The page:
By Donella Meadows
–October 5, 1989–
Forward-thinking people are preparing for the greenhouse effect. Barge companies on the Mississippi are acquiring railroads in case the river becomes permanently unnavigable. Planners of Boston’s sewage treatment system are taking into account a sea-level rise from global warming. The Weyerhaeuser company is planting drought-resistant trees. The Dutch are raising their dikes.
Either this behavior is certifiably crazy, or it’s an apt assessment of the craziness of the human race as a whole — a reasoned bet that we will be stupid enough to let the greenhouse effect happen, instead of stopping it.
I’m not that much of a pessimist. I think we’re rational animals, at least when it comes to economics. The economics of the greenhouse effect are quite clear. We can’t afford it.
The Environmental Protection Agency has commissioned studies of the effects on the United States of a projected global climate change. In unemotional bureaucratic language, the report spells out unmitigated disaster.
“Wheat and corn production may … shift away from the Great Plains…. The agricultural economy may no longer be able to sustain the rural population.
“Under the driest scenario, projections for the Great Lakes region and New England are that species like eastern hemlock and sugar maple could disappear. Mature natural forests in the region could be reduced from one quarter to one half their present volumes …, with many poor sites … giving way to grassland or scrub conditions…. There will probably be disruptions and/or reductions in the availability of major forest resources — wood, water, wildlife, recreation opportunities.
“The United States could lose 30 to 70 percent of its coastal wetland with a one-meter rise in sea level…. A one-meter rise would inundate an area the size of Massachusetts. Most of these losses would be concentrated in the Southeast, particularly Louisiana and Florida.”
The EPA says that coastal areas now in 100-year floodplains would in fact be subject to storm surges on average every 15 years. Hurricanes would form more often and be stronger. Saltwater would invade groundwater aquifers and the salt-fresh interface would move higher up river mouths — endangering water supplies from Cape Cod to New York to Miami to California’s Central Valley.
Protecting coastal cities with bulkheads, levees and pumping systems would cost $30 to $100 billion. Raising barrier islands by pumping sand onto them would cost $50 to $100 billion (that would double property tax to residents of those islands, says EPA, but that’s better than losing their property altogether.) “We will probably have to gradually remove structures from much of our coastal lowlands,” says the agency. “Although this will probably not be necessary for several decades, we need to lay the groundwork today.”
The warming could increase the need for new power plants by 14 to 23 percent — on average that means four to eight new 1000 megawatt power plants in each state. That’s 200 to 400 plants. At say $2 billion apiece it would cost $400 to $800 billion for construction, not counting fuel and operating costs, or the fact that with rivers and seacoasts moving around cooling water could be hard to find.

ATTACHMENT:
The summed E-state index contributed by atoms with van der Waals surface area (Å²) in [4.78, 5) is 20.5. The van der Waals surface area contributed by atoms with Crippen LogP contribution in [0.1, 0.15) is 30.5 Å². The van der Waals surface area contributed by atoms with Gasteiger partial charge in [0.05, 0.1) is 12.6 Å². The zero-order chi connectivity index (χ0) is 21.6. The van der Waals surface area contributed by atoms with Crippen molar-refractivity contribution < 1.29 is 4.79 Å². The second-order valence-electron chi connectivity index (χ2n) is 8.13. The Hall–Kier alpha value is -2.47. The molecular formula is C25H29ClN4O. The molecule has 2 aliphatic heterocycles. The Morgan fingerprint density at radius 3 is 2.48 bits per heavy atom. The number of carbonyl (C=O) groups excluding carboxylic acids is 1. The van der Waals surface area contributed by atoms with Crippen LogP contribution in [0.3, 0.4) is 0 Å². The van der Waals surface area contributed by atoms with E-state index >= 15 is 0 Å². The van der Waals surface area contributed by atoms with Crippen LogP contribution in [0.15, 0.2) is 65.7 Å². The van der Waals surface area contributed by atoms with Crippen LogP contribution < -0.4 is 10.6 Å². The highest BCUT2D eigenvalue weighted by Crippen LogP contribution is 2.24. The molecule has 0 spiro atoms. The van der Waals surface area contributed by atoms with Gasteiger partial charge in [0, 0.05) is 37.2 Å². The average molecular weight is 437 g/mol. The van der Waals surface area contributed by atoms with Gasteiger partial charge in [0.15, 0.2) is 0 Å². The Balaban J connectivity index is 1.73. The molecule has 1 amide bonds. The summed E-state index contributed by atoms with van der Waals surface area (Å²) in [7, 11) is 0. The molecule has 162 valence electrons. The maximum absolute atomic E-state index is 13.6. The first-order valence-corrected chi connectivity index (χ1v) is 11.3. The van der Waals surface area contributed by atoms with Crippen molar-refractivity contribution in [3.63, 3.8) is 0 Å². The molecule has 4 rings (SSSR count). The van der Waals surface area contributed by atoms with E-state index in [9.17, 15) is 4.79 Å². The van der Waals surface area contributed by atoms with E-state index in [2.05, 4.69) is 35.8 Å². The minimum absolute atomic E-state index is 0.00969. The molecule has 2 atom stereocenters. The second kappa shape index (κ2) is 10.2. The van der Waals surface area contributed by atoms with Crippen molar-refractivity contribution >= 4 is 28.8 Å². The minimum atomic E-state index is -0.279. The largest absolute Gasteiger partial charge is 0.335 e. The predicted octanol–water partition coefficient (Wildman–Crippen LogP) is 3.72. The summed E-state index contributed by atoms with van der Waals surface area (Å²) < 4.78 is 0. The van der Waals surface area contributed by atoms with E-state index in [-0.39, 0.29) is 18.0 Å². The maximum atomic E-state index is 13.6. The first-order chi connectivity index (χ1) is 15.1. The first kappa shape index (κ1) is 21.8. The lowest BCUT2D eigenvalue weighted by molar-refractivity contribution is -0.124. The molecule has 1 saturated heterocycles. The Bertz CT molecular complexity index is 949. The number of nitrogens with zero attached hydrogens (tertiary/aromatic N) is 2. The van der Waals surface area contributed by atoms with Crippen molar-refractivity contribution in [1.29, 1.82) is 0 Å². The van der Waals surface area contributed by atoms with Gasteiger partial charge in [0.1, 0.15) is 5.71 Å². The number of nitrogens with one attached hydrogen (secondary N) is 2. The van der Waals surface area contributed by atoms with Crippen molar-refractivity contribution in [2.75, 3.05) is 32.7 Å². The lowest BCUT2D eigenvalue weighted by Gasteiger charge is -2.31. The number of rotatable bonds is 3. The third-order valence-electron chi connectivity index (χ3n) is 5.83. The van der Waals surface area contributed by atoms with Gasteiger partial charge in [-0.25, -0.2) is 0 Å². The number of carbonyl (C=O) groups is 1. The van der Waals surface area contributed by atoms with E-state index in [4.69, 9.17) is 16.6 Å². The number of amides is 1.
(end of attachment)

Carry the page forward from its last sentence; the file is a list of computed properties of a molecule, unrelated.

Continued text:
The Great Lakes are expected to fall, shipping channels will have to be dredged, pollution will be less diluted, algae growth will increase, fish will die. Mountain snowmelts will be greater and come earlier, requiring flood protection downslope, and leaving less runoff for the summer, when it’s most needed. As precipitation patterns change, virtually every reservoir and dam in the nation will become either too large or too small.
Iowa’s corn depends not only on Midwest temperature and rainfall patterns, but on Iowa’s rich prairie loam. If good corn weather shifts north, not only will it cross into Canada, it will move onto thin, glaciated northern soils. There might not be a cornbelt at all.
Forests, prairies, wetlands will not simply pick up and move. Every kind of bird, bug, tree and soil mite will respond in its own way and at its own pace to temperature and moisture change. Pests may move faster than controlling predators, animals may move beyond sheltering habitat. Ecosystems will be taken apart and will have to come together in new combinations. Ecologists expect pest outbreaks, and extinctions. Adaptable species like English sparrows, deer, coyotes, raccoons, and many rodents will probably thrive.
Those are the possible effects on just one nation. Similar changes will be happening all over the world.
We could grin and bear these changes, spend trillions of dollars trying to adjust, and still absorb trillions of dollars worth of losses, or we could allocate a small fraction of those trillions up front to prevent the global heat trap from forming in the first place. Only a small amount of global warming is now inevitable. That amount increases every day we go on dithering.
The good news for us economically rational animals is that we know what causes the greenhouse effect, we know how to stop it, every step we need to take is worth doing in its own right, and most of them will even pay off in hard cash.
More on that next time.
Copyright Sustainability Institute 1989